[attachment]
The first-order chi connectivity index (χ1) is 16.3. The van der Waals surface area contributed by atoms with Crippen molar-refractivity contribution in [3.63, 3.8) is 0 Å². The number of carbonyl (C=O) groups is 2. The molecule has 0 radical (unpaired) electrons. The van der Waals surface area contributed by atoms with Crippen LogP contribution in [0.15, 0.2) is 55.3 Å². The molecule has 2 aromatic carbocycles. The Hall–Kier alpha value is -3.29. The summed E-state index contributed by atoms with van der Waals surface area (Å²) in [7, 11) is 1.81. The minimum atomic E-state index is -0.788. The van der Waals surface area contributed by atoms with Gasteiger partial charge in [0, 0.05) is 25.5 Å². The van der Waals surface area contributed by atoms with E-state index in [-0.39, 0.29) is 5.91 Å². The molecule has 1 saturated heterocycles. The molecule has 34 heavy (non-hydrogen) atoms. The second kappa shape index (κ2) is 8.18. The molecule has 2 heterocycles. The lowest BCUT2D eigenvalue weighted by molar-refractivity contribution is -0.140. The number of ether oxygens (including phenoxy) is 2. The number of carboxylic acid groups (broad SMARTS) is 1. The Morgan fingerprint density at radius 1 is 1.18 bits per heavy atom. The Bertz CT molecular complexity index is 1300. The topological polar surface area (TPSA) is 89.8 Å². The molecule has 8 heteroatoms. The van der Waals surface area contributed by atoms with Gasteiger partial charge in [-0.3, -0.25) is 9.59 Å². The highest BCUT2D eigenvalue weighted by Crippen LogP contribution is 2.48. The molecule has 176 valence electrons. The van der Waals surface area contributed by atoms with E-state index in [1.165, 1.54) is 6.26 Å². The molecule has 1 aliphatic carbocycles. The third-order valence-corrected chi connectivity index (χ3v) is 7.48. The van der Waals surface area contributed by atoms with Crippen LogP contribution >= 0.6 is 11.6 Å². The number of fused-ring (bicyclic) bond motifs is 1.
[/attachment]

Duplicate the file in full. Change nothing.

The first-order chi connectivity index (χ1) is 16.3. The van der Waals surface area contributed by atoms with Crippen molar-refractivity contribution in [3.63, 3.8) is 0 Å². The number of carbonyl (C=O) groups is 2. The molecule has 0 radical (unpaired) electrons. The van der Waals surface area contributed by atoms with Crippen LogP contribution in [0.15, 0.2) is 55.3 Å². The molecule has 2 aromatic carbocycles. The Hall–Kier alpha value is -3.29. The summed E-state index contributed by atoms with van der Waals surface area (Å²) in [7, 11) is 1.81. The minimum atomic E-state index is -0.788. The van der Waals surface area contributed by atoms with Gasteiger partial charge in [0, 0.05) is 25.5 Å². The van der Waals surface area contributed by atoms with E-state index in [-0.39, 0.29) is 5.91 Å². The molecule has 1 saturated heterocycles. The molecule has 34 heavy (non-hydrogen) atoms. The second kappa shape index (κ2) is 8.18. The molecule has 2 heterocycles. The lowest BCUT2D eigenvalue weighted by molar-refractivity contribution is -0.140. The number of ether oxygens (including phenoxy) is 2. The number of carboxylic acid groups (broad SMARTS) is 1. The Morgan fingerprint density at radius 1 is 1.18 bits per heavy atom. The Bertz CT molecular complexity index is 1300. The topological polar surface area (TPSA) is 89.8 Å². The molecule has 8 heteroatoms. The van der Waals surface area contributed by atoms with Gasteiger partial charge in [-0.3, -0.25) is 9.59 Å². The highest BCUT2D eigenvalue weighted by Crippen LogP contribution is 2.48. The molecule has 176 valence electrons. The van der Waals surface area contributed by atoms with E-state index in [1.165, 1.54) is 6.26 Å². The molecule has 1 aliphatic carbocycles. The third-order valence-corrected chi connectivity index (χ3v) is 7.48. The van der Waals surface area contributed by atoms with Crippen LogP contribution >= 0.6 is 11.6 Å². The number of fused-ring (bicyclic) bond motifs is 1.